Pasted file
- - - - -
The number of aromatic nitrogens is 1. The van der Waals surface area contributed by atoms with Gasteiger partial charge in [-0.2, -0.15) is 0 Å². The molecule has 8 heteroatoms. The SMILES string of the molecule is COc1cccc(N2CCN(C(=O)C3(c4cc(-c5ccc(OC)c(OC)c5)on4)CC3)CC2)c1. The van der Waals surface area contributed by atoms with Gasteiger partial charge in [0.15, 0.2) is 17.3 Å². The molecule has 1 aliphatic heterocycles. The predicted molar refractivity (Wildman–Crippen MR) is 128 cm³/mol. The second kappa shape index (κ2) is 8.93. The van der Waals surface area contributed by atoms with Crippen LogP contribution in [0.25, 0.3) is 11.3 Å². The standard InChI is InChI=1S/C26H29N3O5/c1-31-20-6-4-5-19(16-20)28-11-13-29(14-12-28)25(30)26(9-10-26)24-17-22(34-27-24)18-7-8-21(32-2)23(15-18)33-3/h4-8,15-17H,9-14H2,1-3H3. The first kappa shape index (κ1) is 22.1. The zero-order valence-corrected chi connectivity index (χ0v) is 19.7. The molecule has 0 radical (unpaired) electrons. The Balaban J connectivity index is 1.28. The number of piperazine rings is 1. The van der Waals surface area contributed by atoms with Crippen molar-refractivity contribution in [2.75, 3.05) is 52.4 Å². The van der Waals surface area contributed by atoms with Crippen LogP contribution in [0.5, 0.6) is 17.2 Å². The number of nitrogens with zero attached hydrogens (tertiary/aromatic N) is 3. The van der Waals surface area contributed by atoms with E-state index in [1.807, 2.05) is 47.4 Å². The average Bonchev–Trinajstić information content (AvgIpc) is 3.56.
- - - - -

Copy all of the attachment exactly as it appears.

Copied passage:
The number of aromatic nitrogens is 1. The van der Waals surface area contributed by atoms with Gasteiger partial charge in [-0.2, -0.15) is 0 Å². The molecule has 8 heteroatoms. The SMILES string of the molecule is COc1cccc(N2CCN(C(=O)C3(c4cc(-c5ccc(OC)c(OC)c5)on4)CC3)CC2)c1. The van der Waals surface area contributed by atoms with Gasteiger partial charge in [0.15, 0.2) is 17.3 Å². The molecule has 1 aliphatic heterocycles. The predicted molar refractivity (Wildman–Crippen MR) is 128 cm³/mol. The second kappa shape index (κ2) is 8.93. The van der Waals surface area contributed by atoms with Crippen LogP contribution in [0.25, 0.3) is 11.3 Å². The standard InChI is InChI=1S/C26H29N3O5/c1-31-20-6-4-5-19(16-20)28-11-13-29(14-12-28)25(30)26(9-10-26)24-17-22(34-27-24)18-7-8-21(32-2)23(15-18)33-3/h4-8,15-17H,9-14H2,1-3H3. The first kappa shape index (κ1) is 22.1. The zero-order valence-corrected chi connectivity index (χ0v) is 19.7. The molecule has 0 radical (unpaired) electrons. The Balaban J connectivity index is 1.28. The number of piperazine rings is 1. The van der Waals surface area contributed by atoms with Crippen molar-refractivity contribution in [2.75, 3.05) is 52.4 Å². The van der Waals surface area contributed by atoms with Crippen LogP contribution in [0.5, 0.6) is 17.2 Å². The number of nitrogens with zero attached hydrogens (tertiary/aromatic N) is 3. The van der Waals surface area contributed by atoms with E-state index in [1.807, 2.05) is 47.4 Å². The average Bonchev–Trinajstić information content (AvgIpc) is 3.56.